The Employment Appeal Tribunal decision has in the case of Bear Scotland Ltd v Fulton and another, Hertel (UK) Ltd v Wood and others, Amec Group Ltd v Law and others confirmed that tribunals and courts will going forward follow the principle set out by the Court of Justice of the European Union in Lock v British Gas Trading Limited that payments which are intrinsically linked to the performance of an employee’s duties, such as commission and overtime pay, need to be included when calculating the holiday pay to which the employee is entitled. This gives rise to backdated claims potentially going back a number of years.

In this briefing note we provide a suggestion of how the risk of such claims may be mitigated!

Statutory Holiday Claims

Where an employee is able to show that they have not received the statutory holiday pay to which they are entitled under the Working Time Regulations 1998, they can seek repayment of the outstanding amount by pursuing a claim at the Employment Tribunal. Claims under the Working Time Regulations must be brought within three months beginning with the date on which the entitlement for such a payment arose (i.e. the employee’s payday). Further, in HM Revenue & Customs v Stringer, the House of Lords held that employees can also bring claims for deduction of wages under the Employment Rights Act 1996 in respect of any unpaid statutory holiday pay both during the existing and previous holiday years.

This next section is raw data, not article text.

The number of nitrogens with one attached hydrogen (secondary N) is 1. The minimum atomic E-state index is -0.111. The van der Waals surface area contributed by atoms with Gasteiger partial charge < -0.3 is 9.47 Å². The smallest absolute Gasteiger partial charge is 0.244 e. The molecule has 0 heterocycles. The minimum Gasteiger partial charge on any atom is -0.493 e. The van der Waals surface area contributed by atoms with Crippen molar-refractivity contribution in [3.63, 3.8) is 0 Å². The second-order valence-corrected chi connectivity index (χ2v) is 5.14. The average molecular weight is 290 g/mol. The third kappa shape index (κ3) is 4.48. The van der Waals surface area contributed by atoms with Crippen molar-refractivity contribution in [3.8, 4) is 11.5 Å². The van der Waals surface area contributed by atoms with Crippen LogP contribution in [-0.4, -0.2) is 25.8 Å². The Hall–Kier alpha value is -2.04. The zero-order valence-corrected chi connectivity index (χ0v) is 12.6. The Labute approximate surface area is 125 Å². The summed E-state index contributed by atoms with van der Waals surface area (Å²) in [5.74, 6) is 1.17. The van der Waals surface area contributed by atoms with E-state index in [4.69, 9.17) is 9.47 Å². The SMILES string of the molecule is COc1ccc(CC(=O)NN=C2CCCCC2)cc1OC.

In other words, the employee is simply required to have commenced the Employment Tribunal Claim within three months of the last in what are treated as a series of unlawful deductions. Such a claim could extend to a number of previous years and if the outstanding payments in terms of commission, overtime, standby allowances, bonus and commission payments add up to a significant sum, the employers could be facing a number of high value claims.

This is exactly what was faced by the John Lewis group which recently had to pay out £40 million for unpaid holiday pay.

Breaking a Cycle

If you face such potential high value claims from certain employees, or groups of employees, within your organisation, you may wish to consider looking to break the cycle (or series of alleged underpayments) by erring on the side of caution in terms of the manner in which you calculate entitlement to holiday pay for the current holiday year and making such payments on that basis (be it by making retrospective payments). The payments can be made on a discretionary and one-off basis and need not be publicised.

By doing so, not only are you likely to be successful in protecting yourself from a claim for any underpayment with respect to the current holiday year, but also from any claims with a view to recovering such underpayments in respect of previous leave years.